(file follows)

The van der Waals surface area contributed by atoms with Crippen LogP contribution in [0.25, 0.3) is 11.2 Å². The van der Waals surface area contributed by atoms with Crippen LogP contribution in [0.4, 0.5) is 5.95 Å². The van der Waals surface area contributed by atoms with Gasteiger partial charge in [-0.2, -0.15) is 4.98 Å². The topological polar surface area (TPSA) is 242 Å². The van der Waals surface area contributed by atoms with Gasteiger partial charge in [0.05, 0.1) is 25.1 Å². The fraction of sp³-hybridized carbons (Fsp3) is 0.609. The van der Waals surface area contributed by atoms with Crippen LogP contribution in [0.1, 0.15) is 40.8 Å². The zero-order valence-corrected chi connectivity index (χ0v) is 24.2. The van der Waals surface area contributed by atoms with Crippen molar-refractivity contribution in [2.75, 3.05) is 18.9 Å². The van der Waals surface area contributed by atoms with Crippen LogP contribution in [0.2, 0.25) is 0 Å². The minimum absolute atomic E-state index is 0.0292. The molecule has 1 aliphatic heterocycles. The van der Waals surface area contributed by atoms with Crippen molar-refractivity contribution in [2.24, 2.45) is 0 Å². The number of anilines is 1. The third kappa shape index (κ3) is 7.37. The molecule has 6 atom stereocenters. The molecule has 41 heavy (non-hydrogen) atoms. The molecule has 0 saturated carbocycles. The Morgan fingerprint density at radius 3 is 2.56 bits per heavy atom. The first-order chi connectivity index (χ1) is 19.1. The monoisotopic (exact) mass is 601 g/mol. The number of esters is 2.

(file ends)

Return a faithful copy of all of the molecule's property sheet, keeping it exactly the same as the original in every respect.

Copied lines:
The van der Waals surface area contributed by atoms with Crippen LogP contribution in [0.25, 0.3) is 11.2 Å². The van der Waals surface area contributed by atoms with Crippen LogP contribution in [0.4, 0.5) is 5.95 Å². The van der Waals surface area contributed by atoms with Gasteiger partial charge in [-0.2, -0.15) is 4.98 Å². The topological polar surface area (TPSA) is 242 Å². The van der Waals surface area contributed by atoms with Gasteiger partial charge in [0.05, 0.1) is 25.1 Å². The fraction of sp³-hybridized carbons (Fsp3) is 0.609. The van der Waals surface area contributed by atoms with Crippen LogP contribution in [0.1, 0.15) is 40.8 Å². The zero-order valence-corrected chi connectivity index (χ0v) is 24.2. The van der Waals surface area contributed by atoms with Crippen molar-refractivity contribution in [2.75, 3.05) is 18.9 Å². The van der Waals surface area contributed by atoms with Crippen LogP contribution in [0.2, 0.25) is 0 Å². The minimum absolute atomic E-state index is 0.0292. The molecule has 1 aliphatic heterocycles. The van der Waals surface area contributed by atoms with Crippen molar-refractivity contribution in [2.24, 2.45) is 0 Å². The number of anilines is 1. The third kappa shape index (κ3) is 7.37. The molecule has 6 atom stereocenters. The molecule has 41 heavy (non-hydrogen) atoms. The molecule has 0 saturated carbocycles. The Morgan fingerprint density at radius 3 is 2.56 bits per heavy atom. The first-order chi connectivity index (χ1) is 19.1. The monoisotopic (exact) mass is 601 g/mol. The number of esters is 2.